Of course, there are also some clear disadvantages in this new process. The most obvious is that trademark registration protection is reduced from 15 years to 10 years. Also, there will almost certainly be a greatly increased cost. Most jurisdictions that have adopted the Madrid Protocol have also adopted a structure that charges a fee for each international class of goods and services. These fees are not insignificant; therefore, broad applications will likely be far more expensive than very narrow applications. The legislation has also set aside the requirements to declare use, including any requirement to declare the date of first use. We believe that the result will be far less information on the Trademarks Register by which clients can assess their rights vis-à-vis other brand owners, or set strategy for pursuing trademark protection or enforcement. Brand owners will almost certainly have to resort to investigative services to obtain accurate information as to competitors and infringers first-use dates – all at an increased cost, increased delay and increased uncertainty.
As the regulations and office protocols have not yet been solidified, trademark professionals remain uncertain as to how to properly advise their clients. As the process takes shape, businesses should engage with their trademark agent to obtain recommendations specific to their particular circumstances. However, generally, we recommend that clients that are within one year of renewing their trademark registrations should contact us to determine if a renewal should be secured prior to the reduced registration period coming into force. We also surmise that in a climate of reduced transparency in first use dates and reduced significance of use in the registration process, there will be opportunities for nefarious practices such as trademark squatting and trademark swarming. Therefore, we reinforce our strong recommendation that clients secure early registration of all of their trademarks to ensure that an infringer or competitor does not cut in front of them in the queue to registration.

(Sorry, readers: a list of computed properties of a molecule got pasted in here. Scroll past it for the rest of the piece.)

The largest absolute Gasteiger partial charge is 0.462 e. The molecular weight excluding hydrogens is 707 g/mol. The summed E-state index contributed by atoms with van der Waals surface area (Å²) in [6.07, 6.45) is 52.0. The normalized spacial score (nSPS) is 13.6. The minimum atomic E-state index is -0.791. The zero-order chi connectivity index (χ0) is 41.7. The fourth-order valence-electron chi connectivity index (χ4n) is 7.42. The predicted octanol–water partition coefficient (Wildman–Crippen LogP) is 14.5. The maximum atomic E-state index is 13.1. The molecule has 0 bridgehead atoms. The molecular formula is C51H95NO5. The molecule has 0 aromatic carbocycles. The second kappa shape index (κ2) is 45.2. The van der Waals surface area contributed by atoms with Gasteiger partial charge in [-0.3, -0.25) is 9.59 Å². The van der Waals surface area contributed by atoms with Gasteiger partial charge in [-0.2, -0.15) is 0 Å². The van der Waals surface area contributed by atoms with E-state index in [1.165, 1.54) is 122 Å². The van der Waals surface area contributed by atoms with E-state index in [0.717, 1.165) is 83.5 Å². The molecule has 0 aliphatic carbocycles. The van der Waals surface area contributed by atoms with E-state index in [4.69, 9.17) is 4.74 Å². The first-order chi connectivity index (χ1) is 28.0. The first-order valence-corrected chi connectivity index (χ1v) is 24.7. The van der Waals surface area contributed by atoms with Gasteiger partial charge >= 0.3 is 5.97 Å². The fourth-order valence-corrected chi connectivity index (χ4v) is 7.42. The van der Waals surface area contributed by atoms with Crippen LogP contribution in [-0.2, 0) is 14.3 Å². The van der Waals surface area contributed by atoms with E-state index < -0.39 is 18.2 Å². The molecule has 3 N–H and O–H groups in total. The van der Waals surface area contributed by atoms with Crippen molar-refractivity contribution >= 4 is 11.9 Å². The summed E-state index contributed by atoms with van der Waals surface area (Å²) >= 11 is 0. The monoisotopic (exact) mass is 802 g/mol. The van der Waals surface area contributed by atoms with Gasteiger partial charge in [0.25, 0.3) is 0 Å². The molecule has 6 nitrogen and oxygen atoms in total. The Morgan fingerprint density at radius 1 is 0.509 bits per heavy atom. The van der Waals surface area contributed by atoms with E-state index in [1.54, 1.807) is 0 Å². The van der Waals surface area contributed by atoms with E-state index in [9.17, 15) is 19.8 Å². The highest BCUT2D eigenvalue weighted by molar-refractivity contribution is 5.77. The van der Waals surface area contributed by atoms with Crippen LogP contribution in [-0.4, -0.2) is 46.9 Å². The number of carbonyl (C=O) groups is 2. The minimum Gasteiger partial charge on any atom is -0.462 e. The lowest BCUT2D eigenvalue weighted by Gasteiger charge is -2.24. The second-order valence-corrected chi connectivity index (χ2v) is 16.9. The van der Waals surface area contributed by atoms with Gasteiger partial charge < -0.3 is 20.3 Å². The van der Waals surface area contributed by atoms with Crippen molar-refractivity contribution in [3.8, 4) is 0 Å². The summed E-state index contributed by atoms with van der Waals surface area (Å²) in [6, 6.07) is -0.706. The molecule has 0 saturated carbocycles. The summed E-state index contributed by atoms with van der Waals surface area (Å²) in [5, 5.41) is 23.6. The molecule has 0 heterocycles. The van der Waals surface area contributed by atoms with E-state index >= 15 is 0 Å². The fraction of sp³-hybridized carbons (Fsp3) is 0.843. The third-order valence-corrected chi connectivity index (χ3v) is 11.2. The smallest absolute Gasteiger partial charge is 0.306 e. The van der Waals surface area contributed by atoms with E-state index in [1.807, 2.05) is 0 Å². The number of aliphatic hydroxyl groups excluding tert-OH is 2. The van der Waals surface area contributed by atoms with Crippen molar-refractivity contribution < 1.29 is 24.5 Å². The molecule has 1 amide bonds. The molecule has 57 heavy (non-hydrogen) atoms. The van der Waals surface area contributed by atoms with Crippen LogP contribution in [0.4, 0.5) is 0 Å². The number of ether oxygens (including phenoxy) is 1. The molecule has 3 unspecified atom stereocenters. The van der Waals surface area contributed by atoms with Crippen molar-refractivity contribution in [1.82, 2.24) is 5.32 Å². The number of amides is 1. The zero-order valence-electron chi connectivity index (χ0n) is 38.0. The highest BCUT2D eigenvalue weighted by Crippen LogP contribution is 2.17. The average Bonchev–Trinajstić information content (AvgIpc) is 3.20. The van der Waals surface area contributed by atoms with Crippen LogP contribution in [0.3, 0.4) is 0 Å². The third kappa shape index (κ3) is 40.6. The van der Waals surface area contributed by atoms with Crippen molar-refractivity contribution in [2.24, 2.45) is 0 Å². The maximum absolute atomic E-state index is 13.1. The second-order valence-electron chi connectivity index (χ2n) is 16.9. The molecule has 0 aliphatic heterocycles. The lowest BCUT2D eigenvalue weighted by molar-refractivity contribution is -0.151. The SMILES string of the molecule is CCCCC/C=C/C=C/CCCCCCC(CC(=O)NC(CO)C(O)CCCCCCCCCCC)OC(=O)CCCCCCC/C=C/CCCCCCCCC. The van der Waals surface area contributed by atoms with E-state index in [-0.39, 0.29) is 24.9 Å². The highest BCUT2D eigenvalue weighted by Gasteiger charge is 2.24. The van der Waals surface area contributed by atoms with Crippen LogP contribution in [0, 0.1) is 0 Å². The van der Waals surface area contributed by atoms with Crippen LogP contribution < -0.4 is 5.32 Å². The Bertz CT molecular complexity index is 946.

Lisa Statt Foy is an IP lawyer and trademark agent. To discuss trademark protection, contact Lisa Statt Foy in Field Law's Intellectual Property and Technology Group.